The difficulty is that in some cases, some browsers will "lie" to you about what URL is actually being accessed because they fail to properly update the location bar in the course of all the redirects and scripted form submissions that take place in the course of a login. It usually helps to enable prompting for cookie acceptance in order to pause the flow in the right places.

In the usual mode of operation, accessing the "target" will result in a cookie, allowing you to see that URL before accepting the cookie. Another cookie will be set after the "ACS" is done with its work, allowing that location to be noted. And finally, when looping, the final redirection to the "resource" should result in another cookie, because the resource is accessed without the expected session cookie and becomes the next "target" in the loop.

Debugging and Common Causes

In general terms, what you have to do to diagnose the problem is to compare the URLs noted above to identify a mismatch between them, in particular the "ACS" and the "resource". The loop is caused by the fact that the cookie set by the "ACS" (and associated with its domain name by the browser) is not being returned to the SP when the "resource" is accessed, presumably because they don't match.

Having confirmed a mismatch of some kind, you can try and match your problem against some common looping causes below.

Requests Bouncing Between HTTP and HTTPS

Another cause of looping is the use of the "secure" cookie attribute to limit cookie use to SSL-protected requests, which in the SP can be added with the cookieProps property in the <Sessions> element (either manually or by using the setting "https"). This is a common (and highly advisable) change for any site intended to be SSL protected.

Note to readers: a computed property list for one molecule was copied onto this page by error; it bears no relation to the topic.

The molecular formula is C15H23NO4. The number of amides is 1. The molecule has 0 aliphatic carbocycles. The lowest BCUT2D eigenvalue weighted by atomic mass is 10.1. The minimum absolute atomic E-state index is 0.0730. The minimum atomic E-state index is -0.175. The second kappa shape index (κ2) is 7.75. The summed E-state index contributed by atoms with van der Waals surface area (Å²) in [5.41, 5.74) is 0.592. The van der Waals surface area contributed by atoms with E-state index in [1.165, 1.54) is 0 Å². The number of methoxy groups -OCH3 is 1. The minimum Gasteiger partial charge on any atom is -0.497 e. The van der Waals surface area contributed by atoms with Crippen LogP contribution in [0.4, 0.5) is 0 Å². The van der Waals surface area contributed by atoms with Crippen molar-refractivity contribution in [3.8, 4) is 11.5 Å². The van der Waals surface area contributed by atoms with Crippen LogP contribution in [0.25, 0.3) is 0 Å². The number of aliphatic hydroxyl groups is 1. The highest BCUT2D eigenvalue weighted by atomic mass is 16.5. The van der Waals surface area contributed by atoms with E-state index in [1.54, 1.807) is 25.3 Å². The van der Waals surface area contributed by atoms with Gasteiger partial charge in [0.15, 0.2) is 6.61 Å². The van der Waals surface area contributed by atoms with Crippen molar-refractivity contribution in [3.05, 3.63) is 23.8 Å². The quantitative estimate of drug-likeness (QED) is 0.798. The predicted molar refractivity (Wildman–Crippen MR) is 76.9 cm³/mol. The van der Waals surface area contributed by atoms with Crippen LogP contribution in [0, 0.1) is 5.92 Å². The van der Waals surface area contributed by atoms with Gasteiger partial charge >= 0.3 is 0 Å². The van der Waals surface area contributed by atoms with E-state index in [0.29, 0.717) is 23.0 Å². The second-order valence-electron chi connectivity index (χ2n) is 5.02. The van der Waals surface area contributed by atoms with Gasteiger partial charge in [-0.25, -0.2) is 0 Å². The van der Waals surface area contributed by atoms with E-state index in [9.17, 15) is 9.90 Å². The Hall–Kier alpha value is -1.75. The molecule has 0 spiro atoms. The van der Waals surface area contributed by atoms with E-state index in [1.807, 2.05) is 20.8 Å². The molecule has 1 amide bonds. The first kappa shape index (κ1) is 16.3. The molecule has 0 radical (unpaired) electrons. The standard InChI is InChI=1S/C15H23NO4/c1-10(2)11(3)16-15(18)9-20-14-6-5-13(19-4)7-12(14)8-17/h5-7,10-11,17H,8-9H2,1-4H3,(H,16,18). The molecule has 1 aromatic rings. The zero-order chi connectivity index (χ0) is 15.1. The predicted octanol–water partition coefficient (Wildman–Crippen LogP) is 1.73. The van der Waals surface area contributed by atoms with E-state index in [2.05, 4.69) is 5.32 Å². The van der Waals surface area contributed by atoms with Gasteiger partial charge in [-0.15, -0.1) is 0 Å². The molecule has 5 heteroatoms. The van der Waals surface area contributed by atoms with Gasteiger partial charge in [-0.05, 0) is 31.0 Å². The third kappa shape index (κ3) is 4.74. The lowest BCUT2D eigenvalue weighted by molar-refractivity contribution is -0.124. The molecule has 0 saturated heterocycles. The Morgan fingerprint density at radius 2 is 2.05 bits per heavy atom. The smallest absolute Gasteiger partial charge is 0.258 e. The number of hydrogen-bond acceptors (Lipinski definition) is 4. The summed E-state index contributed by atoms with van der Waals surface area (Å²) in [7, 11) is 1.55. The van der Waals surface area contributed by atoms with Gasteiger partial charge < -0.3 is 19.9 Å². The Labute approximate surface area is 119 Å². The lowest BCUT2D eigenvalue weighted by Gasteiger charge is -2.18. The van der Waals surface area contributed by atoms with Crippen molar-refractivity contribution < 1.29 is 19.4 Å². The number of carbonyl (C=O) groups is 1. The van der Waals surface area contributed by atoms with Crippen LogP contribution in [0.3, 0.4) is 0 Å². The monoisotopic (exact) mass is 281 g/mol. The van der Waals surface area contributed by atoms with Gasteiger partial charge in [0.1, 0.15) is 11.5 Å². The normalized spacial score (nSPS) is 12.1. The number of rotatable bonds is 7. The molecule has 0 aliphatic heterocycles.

The problem is that it only works if you also block any non-SSL access to the same site. If you fail to do this, then the cookie established for the SP session will never be returned during the non-SSL requests, and the cycle will simply repeat.

Remedy

Block non-SSL access.

You can prevent improper access in a few different ways:

  • Shut off the non-SSL port and just let requests fail.
  • Use native web server functionality to require SSL. This generally causes the server to return an error page to the browser indicating SSL is required. Note that this will not work on IIS, because the detection of this condition occurs after the filter installed by the SP runs.
  • Use the redirectToSSL content setting via Apache command, <RequestMap>, etc. Typically this setting is applied at a host-wide level, to send all improper requests to the SSL port.

Only give up on the cookieProps change as a last resort. I'm not aware of any situations in which one of the above mechanisms won't work, and the additional protection of limiting the cookie to SSL is substantial. It's only omitted by default because so many people end up with loops and complain to the support list.

Requests bouncing without scheme change

If Apache 2.4 is involved, check the Apache Virtual Host. If the protected <Directory> or <Location> has a

  • Require all granted

directive, remove it and restart Apache.